Caucus members presented a check Thursday for $250,000 from this year's budget to the Bessie Smith Cultural Center, where the town hall was held, to be used for educational and historical programming. Lawmakers also presented a $7.9 million check for Booker T. Washington State Park, meant to fund long-needed upgrades and maintenance, Hakeem said.

 

The park was the first segregated state park in Tennessee, built to be used by Black residents, Sen. Bo Watson, R-Hixson, said at the town hall.

Lawmakers shared highlights from the legislative session, including laws passed requiring mental health support for children convicted of crimes, lifting the statute of limitations to press charges for rape, creating investment and loan programs for small businesses and allowing sentencing enhancements for police officers who assault or kill civilians.

A law also passed, sponsored by Akbari, making Juneteenth a state holiday. That allows state employees to have a paid day off June 19, which was already designated a federal holiday. The state holiday will be observed for the first time in 2024, Akbari said, since the law doesn't go into effect until July.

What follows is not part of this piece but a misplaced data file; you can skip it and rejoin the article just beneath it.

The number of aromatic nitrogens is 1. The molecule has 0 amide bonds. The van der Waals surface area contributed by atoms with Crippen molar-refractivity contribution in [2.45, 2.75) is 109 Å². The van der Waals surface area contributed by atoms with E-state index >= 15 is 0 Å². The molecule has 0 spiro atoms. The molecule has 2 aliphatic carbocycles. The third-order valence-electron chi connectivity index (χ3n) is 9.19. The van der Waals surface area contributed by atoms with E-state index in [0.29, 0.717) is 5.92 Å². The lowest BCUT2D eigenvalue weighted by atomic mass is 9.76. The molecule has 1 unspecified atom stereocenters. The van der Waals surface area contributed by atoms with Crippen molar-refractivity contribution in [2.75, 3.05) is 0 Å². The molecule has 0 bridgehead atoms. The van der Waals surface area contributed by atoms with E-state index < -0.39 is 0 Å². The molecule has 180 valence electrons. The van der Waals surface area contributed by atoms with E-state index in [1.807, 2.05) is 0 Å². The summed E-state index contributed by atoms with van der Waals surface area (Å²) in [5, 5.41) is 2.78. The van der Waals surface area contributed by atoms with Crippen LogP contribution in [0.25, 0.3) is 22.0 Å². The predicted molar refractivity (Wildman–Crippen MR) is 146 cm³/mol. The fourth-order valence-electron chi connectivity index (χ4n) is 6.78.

(READ MORE: Juneteenth celebrations fill weekend in Chattanooga area)

Half a million dollars were sent to fund youth sports programs in Tennessee, requiring they also provide mentorship and soft skills training to children, Parkinson said.

Marie Mott, a Chattanooga activist, asked caucus members if they would also consider going after funding to expand the resources found on the downtown Chattanooga library's fourth floor to local community centers. The floor offers tools, sewing equipment, screenprinting and computers with graphic design, audio and video editing software, but those who don't live downtown have trouble getting there, Mott said.

"Being able to see Black people in different spaces, children being able to do things they love and have more than just sports — no shade, but I'm just saying, I'm a nerd," Mott told lawmakers.

Kelvin Scott asked caucus members how lawmakers could reduce class sizes in public schools, as state testing this year found low levels of literacy among Tennessee third graders.